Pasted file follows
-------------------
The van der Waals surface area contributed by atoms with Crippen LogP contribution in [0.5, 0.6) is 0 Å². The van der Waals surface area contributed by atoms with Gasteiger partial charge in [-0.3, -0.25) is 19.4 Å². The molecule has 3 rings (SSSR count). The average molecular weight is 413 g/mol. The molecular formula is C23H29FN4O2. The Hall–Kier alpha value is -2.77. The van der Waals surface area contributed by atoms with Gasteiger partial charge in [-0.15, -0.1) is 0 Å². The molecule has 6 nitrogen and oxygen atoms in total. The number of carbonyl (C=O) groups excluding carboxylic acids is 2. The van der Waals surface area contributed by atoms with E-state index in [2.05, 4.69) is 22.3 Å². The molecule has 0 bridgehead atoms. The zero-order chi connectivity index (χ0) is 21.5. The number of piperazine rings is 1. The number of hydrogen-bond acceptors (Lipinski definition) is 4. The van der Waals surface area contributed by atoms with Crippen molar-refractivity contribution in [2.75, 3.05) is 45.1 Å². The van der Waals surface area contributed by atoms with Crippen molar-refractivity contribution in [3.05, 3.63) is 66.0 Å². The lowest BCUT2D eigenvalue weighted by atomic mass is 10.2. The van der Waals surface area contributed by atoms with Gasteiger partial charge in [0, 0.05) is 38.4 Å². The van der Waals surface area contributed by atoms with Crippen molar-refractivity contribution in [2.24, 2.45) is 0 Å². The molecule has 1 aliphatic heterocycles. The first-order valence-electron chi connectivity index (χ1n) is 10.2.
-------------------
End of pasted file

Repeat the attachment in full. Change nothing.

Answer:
The van der Waals surface area contributed by atoms with Crippen LogP contribution in [0.5, 0.6) is 0 Å². The van der Waals surface area contributed by atoms with Gasteiger partial charge in [-0.3, -0.25) is 19.4 Å². The molecule has 3 rings (SSSR count). The average molecular weight is 413 g/mol. The molecular formula is C23H29FN4O2. The Hall–Kier alpha value is -2.77. The van der Waals surface area contributed by atoms with Gasteiger partial charge in [-0.15, -0.1) is 0 Å². The molecule has 6 nitrogen and oxygen atoms in total. The number of carbonyl (C=O) groups excluding carboxylic acids is 2. The van der Waals surface area contributed by atoms with E-state index in [2.05, 4.69) is 22.3 Å². The molecule has 0 bridgehead atoms. The zero-order chi connectivity index (χ0) is 21.5. The number of piperazine rings is 1. The number of hydrogen-bond acceptors (Lipinski definition) is 4. The van der Waals surface area contributed by atoms with Crippen molar-refractivity contribution in [2.75, 3.05) is 45.1 Å². The van der Waals surface area contributed by atoms with Crippen molar-refractivity contribution in [3.05, 3.63) is 66.0 Å². The lowest BCUT2D eigenvalue weighted by atomic mass is 10.2. The van der Waals surface area contributed by atoms with Gasteiger partial charge in [0, 0.05) is 38.4 Å². The van der Waals surface area contributed by atoms with Crippen molar-refractivity contribution in [2.24, 2.45) is 0 Å². The molecule has 1 aliphatic heterocycles. The first-order valence-electron chi connectivity index (χ1n) is 10.2.